The dire need for affordable housing for families and older adults exists in every city and town in the United States. Many CHHSM organizations provide affordable housing in their communities, but what they are able to offer pales in comparison to the need. The experiences of UCC-related Retirement Housing Foundation (RHF), headquartered in Long Beach, Calif., illustrates this gap. RHF has 197 communities across the country.
“Affordable housing is extremely important because a good and affordable place to live not only provides a better life for people, it saves the government — us — money in that it keeps people out of hospitals and nursing homes,” says the Rev. Laverne R. Joseph, president of RHF. In RHF’s affordable housing communities, “we have 23,500 residents, but more than 40,000 people on our waiting lists.”
Joseph cites recently opened St. James Park, Crenshaw Gardens and Crenshaw Villas in Los Angeles as examples. All three opened in 2019. St. James Park is a 105-apartment family community with more than 1,400 families on the waiting list. Crenshaw Gardens, with 49 apartments for families, has a waiting list of more than 2,700 persons. And Crenshaw Villas, a 49-unit apartment building for older adults, has more than 700 persons on the waiting list.
“In larger cities, the waiting lists are extremely long but even in many smaller cities, the lists are five times the number of apartments,” Joseph says.
To raise awareness of the issues around affordable housing and homelessness, the UCC’s Council for Health and Human Service Ministries and Justice and Witness Ministries (JWM) has released the second installment of its Be A Voice Health and Human Service Toolkit. “Affordable Housing and Homelessness” provides stories, context, and other resources for becoming health and human service advocates.
The toolkit releases a new section each month, and works in tandem with JWM’s Our Faith Our Vote Campaign. Both provide information and ideas to assist individuals, congregations and organizations in being a voice in nonpartisan and meaningful ways.
“The Be A Voice Toolkit is written from the perspective of health equity,” says the Rev. Elyse Berry, CHHSM’s associate for advocacy and leadership development. “It was created by CHHSM and JWM staff to provide information and advocacy tools for the 2020 election.”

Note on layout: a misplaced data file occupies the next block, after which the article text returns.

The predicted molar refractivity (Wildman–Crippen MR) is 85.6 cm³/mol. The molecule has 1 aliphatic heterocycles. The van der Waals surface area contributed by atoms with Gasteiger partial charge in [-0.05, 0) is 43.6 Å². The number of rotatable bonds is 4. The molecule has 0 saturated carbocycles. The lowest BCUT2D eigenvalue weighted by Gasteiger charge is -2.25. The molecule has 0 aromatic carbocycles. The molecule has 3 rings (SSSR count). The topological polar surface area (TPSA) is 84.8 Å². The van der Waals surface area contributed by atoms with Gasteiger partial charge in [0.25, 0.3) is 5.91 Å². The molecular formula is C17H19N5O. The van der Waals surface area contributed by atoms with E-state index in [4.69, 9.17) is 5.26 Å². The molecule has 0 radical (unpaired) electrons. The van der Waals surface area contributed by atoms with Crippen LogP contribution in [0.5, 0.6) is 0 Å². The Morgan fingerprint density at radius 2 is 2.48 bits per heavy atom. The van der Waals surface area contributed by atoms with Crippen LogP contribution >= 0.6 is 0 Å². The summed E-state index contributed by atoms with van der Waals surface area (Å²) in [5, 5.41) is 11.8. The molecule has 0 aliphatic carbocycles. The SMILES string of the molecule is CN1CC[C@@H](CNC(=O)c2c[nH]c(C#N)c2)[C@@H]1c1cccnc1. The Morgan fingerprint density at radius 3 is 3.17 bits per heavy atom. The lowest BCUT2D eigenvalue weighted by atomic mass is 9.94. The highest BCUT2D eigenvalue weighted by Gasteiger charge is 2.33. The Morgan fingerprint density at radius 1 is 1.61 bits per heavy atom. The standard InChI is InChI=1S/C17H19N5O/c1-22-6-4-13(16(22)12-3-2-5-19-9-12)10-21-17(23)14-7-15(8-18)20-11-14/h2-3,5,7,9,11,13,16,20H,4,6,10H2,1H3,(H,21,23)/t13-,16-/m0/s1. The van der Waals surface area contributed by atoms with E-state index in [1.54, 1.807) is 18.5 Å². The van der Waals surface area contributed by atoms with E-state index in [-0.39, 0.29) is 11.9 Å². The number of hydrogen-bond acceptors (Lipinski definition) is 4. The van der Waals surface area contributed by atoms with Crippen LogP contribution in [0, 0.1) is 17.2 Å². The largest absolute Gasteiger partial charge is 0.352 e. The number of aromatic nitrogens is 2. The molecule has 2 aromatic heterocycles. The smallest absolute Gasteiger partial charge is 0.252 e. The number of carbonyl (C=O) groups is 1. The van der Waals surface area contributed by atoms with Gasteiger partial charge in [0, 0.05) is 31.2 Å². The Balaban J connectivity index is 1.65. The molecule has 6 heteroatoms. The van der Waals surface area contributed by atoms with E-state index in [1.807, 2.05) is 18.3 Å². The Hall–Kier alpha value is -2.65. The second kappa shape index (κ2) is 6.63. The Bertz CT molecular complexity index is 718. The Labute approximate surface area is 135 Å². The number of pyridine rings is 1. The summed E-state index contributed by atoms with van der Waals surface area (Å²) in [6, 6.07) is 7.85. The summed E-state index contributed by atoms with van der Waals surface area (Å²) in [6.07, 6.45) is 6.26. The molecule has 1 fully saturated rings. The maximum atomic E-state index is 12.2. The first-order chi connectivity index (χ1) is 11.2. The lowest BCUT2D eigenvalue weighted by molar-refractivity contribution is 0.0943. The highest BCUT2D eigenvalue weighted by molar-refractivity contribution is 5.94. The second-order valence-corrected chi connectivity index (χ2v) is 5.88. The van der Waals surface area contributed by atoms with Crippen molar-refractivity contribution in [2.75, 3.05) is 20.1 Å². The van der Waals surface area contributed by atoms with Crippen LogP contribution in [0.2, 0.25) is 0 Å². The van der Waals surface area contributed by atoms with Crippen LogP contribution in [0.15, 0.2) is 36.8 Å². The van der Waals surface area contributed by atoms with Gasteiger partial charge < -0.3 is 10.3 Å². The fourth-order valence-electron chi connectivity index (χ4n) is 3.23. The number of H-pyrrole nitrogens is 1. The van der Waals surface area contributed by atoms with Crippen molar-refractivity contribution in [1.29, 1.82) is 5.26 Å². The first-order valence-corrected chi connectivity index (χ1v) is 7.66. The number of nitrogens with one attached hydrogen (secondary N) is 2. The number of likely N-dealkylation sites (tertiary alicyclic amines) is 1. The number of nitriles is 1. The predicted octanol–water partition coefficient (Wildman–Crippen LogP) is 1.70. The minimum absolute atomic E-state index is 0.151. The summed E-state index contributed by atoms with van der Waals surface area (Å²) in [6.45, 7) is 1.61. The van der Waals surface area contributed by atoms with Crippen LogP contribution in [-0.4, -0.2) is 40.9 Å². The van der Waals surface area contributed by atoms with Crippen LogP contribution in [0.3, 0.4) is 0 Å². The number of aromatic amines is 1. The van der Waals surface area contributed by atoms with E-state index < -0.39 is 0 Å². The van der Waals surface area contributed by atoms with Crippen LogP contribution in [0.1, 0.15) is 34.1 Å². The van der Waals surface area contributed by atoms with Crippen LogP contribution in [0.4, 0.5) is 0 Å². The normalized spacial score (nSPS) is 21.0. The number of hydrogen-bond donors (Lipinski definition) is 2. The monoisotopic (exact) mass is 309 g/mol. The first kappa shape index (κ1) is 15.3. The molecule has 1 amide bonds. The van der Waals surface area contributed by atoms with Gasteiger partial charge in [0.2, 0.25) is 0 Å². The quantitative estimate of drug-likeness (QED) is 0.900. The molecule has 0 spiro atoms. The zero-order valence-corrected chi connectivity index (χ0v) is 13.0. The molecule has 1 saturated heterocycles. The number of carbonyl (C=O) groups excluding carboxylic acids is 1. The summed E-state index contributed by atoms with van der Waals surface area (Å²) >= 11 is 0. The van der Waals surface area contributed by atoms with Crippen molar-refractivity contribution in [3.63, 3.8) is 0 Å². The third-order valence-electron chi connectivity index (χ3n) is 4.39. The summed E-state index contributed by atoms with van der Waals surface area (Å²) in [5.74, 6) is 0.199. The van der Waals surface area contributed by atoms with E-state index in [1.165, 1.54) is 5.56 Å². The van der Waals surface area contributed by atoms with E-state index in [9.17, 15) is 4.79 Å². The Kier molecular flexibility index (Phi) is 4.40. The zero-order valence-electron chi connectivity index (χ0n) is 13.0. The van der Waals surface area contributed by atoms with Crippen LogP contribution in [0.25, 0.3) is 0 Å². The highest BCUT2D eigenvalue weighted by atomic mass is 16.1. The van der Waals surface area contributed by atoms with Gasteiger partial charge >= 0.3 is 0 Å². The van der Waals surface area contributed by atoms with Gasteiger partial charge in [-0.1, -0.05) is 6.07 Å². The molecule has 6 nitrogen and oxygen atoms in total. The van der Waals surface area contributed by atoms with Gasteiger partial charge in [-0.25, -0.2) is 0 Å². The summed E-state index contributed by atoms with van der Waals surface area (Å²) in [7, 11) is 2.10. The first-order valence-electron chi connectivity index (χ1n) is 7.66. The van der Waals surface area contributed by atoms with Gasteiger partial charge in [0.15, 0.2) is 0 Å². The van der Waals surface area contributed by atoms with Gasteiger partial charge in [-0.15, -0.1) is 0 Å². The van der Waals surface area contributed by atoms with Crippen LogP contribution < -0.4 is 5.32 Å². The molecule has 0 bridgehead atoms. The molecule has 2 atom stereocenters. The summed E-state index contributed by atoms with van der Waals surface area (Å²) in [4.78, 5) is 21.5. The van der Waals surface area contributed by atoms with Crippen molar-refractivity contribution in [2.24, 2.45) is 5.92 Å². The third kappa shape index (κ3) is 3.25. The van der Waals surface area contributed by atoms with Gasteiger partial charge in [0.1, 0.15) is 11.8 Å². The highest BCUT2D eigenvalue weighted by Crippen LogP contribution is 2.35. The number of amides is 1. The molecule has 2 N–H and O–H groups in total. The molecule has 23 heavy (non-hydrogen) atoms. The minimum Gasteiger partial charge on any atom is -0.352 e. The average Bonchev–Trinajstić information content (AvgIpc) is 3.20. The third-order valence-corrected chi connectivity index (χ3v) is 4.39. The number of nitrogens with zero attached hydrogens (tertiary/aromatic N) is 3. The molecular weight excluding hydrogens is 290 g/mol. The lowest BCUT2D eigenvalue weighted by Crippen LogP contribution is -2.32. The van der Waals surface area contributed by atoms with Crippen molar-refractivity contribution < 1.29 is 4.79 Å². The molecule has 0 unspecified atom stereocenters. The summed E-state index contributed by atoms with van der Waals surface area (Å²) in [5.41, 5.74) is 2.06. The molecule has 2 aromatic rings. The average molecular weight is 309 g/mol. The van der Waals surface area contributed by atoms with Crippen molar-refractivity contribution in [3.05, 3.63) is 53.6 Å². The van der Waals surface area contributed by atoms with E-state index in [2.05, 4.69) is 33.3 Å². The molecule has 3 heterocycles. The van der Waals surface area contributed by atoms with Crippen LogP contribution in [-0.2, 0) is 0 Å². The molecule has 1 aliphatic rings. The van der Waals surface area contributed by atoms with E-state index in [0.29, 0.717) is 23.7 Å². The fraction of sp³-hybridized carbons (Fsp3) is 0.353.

Volume 2 of the toolkit examines the factors behind the lack of safe and affordable housing, as well as the impact housing can have on individuals and families. As with the first installment — Health Care for All — the new chapter opens with a case study and testimony from someone who received needed care from a CHHSM agency. The chapter then provides the context framing the affordable housing and homelessness crisis, as well as a history of faith-based, UCC responses. It concludes with suggested questions for candidates running for office in the fall, and with social media resources and graphics that can be used on a variety of social media sites.
According to Michael J. Readinger, CHHSM president and CEO, the toolkit topics stem from the services provided by CHHSM organizations, as well as from a list identified by CHHSM’s Board of Directors. “The toolkit is just one more way CHHSM is working to create a more just, caring, and compassionate world,” he says.
The next installment, due out the last week of March, will be on reproductive justice. Future topics will include older adult services and food insecurity, among other topics.
The toolkit is aimed at helping people to find their own justice advocacy voices, says Sandy Sorensen, director of JWM’s Washington, D.C., office. “We want them to become motivated to share the impact health and human service policies have on their day-to-day lives,” Sorensen says. “Everyone has a story, and every story matters. Every voice matters, especially in this important election year.”